(Will work only on the internal IITK network)
I got this e-mail a week ago...
My name is Sandeep Soni.I had been to IIT kanpur this year during the
Techkriti Festival where I attended the FOSSkriti seminars.
I distinguishably remember the seminar (or rather an informal
informative session) on Google Summer of Code that you delivered.
Inspired by your own experience about GSoC and open source
development, I applied for GSoC this year and fortunately have cleared
the first hurdle of getting selected. I will be working on the project
titled "Development of GIMPLE FE" under GCC organization mentored by
Diego Novillo for the Summer.
I have to thank you for giving that invaluable talk.I sincerely tried
to follow all the advice that you gave in that talk and am happy to
have been inducted into Summer of Code.I also mentioned your name in
the field about the source from which I first came to know about GSoC.
Although Its been only a week now into the schedule and I have not
even started coding, I have already begun to sense why you have been
so passionate about GSoC and Open source Development.I hope that the
coming days be fruitful and successful for me as they must have been
Very frankly, I don't remember Sandeep from the crowd. But what this has made him achieve, makes me very very proud. Even though I did not get through GSoC 2010, I consider this as an equivalent success. Best of luck, Sandeep!
A while ago, I found https://bugs.launchpad.net/ubuntu/+source/light-themes/+bug/532633/comme.... That's right, the Ubuntu SABDFL has confirmed that the new OS X style window title bar button placement, is here to stay. In response, the following theory was proposed by nirbheek on #hackers-india (now on irc.oftc.net).
< nirbheek> Step 1: Make incredibly lame decision which is utterly stupid, without reason, and actually backwards
< nirbheek> Step 2: Refuse to listen to people when they tell you so
< nirbheek> Step 3: Retract parts of the lame decision so that what you actually wanted from the start is done, i.e. mac-style button-placement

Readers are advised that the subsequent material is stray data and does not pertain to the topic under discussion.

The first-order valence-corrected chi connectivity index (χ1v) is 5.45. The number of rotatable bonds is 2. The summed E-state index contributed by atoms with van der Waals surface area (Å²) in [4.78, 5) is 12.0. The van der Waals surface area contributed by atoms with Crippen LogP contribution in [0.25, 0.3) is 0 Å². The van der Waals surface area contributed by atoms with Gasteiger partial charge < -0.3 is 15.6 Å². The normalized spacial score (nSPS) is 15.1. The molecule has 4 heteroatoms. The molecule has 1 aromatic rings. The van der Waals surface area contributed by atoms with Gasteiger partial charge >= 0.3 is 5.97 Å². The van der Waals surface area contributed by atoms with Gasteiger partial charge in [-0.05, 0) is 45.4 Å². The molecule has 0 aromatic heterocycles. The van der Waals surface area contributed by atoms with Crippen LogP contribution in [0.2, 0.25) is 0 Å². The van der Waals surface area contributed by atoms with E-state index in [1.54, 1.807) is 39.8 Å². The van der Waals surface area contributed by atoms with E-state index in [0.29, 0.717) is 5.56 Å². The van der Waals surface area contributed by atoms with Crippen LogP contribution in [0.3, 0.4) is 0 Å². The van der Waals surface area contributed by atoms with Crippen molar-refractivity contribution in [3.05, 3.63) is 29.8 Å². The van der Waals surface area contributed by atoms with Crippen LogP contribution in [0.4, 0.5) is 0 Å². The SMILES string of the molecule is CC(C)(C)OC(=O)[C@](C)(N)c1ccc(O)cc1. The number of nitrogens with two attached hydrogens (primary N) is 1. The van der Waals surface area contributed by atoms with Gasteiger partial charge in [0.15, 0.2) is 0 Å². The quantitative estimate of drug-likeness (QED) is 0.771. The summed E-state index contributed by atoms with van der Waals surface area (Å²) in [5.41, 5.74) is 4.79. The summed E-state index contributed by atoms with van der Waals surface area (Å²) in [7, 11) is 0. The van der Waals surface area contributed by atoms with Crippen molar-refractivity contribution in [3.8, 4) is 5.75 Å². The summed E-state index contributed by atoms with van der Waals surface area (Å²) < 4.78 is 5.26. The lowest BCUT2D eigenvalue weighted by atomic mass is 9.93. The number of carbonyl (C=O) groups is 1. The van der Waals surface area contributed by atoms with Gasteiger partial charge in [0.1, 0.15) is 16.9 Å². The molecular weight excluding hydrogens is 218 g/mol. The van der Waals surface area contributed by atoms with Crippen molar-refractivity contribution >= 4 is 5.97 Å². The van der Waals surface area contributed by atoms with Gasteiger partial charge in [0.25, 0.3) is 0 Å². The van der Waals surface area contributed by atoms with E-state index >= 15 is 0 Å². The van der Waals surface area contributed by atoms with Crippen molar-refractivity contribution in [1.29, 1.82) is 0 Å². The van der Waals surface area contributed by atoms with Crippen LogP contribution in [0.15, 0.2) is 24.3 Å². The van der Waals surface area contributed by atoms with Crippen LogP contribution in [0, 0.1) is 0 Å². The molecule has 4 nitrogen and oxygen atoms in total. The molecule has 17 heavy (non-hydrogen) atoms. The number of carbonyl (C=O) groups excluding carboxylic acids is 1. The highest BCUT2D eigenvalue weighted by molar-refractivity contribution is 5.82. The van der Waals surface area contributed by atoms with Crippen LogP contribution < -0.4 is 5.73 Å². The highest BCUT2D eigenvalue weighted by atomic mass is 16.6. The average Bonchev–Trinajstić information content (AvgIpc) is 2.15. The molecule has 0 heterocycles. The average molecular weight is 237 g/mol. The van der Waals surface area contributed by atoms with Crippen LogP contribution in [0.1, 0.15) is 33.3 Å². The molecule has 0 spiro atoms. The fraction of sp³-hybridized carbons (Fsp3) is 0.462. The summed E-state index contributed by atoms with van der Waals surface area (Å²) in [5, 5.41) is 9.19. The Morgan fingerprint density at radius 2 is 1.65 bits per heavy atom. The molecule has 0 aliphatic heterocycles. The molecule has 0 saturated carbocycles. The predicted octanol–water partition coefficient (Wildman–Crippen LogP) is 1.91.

< nirbheek> Step 4: Everyone goes "Oh thank god"
Canonical, we know what you're doing.
Adobe’s Flash has always had a love-hate relationship with the Internet community. On one end, it allowed web publishers to display beautiful, interactive (and sometimes garish) animated content on their websites. On the other end, it crashed browsers, leaked memory and irritated a lot of people. However, its popularity has still been not shaken by other alternatives, like Microsoft’s Silverlight.
I have personally seen and admired a lot of Drupal websites with Flash powered content. Notable ones have been Mission Metallica (http://www.missionmetallica.com/) and Leadel (http://www.leadel.net/). However, The power and flexibility of the Drupal and Flash combo shouldn’t intimidate you anymore. Travis Tidwell’s “Flash with Drupal” from Packt Publishing is an amazing step by step guide for your journey.
I’m not a very experienced Flash or ActionScript programmer myself. However, just the initial chapters of the book were enough to give me a confidence boost. This isn’t as hard as it seems after all! The book succinctly covers the use of various contributed modules over its 350+ pages. It goes through the trickeries of asynchronous programming and REST. It takes you through the most asked questions around Drupal: Views, CCK, audio and video widgets etc. That said, this is not an introduction to Drupal. In fact, if you’re just starting out with Drupal, this book is not for you. The author assumes you’re comfortable with Drupal and its concepts. You should know your way in and out of Drupal. Not ready? Get hold of Packt’s “Building Powerful and Robust Websites with Drupal 6”.
Flash seems to be feeling the heat with HTML5, but until that happens and cross-browser support stabilizes, Flash isn’t going anywhere. Now with this book, I expect to see a rise in the Flash and Drupal combination and more powerfully delivered content.
(Note: I was sent a free copy of the book by Packt for a review.)
Here's the Almost Monokai theme (based on the original Monokai) that I recently ported to Xcode. 5 minute job, but I like it already :-)
I'm looking for fellow open source Mac programmers from India. Is there anybody out there?